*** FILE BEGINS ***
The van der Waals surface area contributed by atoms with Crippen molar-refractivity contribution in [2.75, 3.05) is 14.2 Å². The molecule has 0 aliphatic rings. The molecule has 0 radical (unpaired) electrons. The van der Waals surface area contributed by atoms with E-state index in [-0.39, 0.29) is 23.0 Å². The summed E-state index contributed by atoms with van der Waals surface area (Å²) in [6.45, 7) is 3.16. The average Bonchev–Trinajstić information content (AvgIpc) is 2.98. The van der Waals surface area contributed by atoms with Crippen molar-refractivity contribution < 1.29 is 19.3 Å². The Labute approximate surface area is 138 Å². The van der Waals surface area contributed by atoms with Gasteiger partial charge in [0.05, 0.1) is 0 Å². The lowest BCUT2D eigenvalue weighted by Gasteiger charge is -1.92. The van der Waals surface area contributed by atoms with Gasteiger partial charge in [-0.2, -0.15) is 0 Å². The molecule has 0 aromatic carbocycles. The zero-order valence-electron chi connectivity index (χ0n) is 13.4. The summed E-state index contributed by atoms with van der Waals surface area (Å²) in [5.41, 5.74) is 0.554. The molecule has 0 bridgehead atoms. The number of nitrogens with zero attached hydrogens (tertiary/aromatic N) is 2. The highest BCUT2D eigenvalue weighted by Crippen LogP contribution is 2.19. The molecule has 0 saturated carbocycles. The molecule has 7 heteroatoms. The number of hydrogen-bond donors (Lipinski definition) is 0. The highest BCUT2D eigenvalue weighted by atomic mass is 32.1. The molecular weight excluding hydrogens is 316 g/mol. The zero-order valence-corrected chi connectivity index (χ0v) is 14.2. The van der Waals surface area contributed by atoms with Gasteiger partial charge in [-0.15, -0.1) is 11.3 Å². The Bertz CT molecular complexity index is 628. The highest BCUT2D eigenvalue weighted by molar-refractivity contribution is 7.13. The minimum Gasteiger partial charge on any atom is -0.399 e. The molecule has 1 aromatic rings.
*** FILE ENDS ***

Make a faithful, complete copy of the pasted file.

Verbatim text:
The van der Waals surface area contributed by atoms with Crippen molar-refractivity contribution in [2.75, 3.05) is 14.2 Å². The molecule has 0 aliphatic rings. The molecule has 0 radical (unpaired) electrons. The van der Waals surface area contributed by atoms with E-state index in [-0.39, 0.29) is 23.0 Å². The summed E-state index contributed by atoms with van der Waals surface area (Å²) in [6.45, 7) is 3.16. The average Bonchev–Trinajstić information content (AvgIpc) is 2.98. The van der Waals surface area contributed by atoms with Crippen molar-refractivity contribution < 1.29 is 19.3 Å². The Labute approximate surface area is 138 Å². The van der Waals surface area contributed by atoms with Gasteiger partial charge in [0.05, 0.1) is 0 Å². The lowest BCUT2D eigenvalue weighted by Gasteiger charge is -1.92. The van der Waals surface area contributed by atoms with Gasteiger partial charge in [-0.2, -0.15) is 0 Å². The molecule has 0 aromatic carbocycles. The zero-order valence-electron chi connectivity index (χ0n) is 13.4. The summed E-state index contributed by atoms with van der Waals surface area (Å²) in [5.41, 5.74) is 0.554. The molecule has 0 bridgehead atoms. The number of nitrogens with zero attached hydrogens (tertiary/aromatic N) is 2. The highest BCUT2D eigenvalue weighted by Crippen LogP contribution is 2.19. The molecule has 0 saturated carbocycles. The molecule has 7 heteroatoms. The number of hydrogen-bond donors (Lipinski definition) is 0. The highest BCUT2D eigenvalue weighted by atomic mass is 32.1. The molecular weight excluding hydrogens is 316 g/mol. The zero-order valence-corrected chi connectivity index (χ0v) is 14.2. The van der Waals surface area contributed by atoms with Gasteiger partial charge in [-0.15, -0.1) is 11.3 Å². The Bertz CT molecular complexity index is 628. The highest BCUT2D eigenvalue weighted by molar-refractivity contribution is 7.13. The minimum Gasteiger partial charge on any atom is -0.399 e. The molecule has 1 aromatic rings.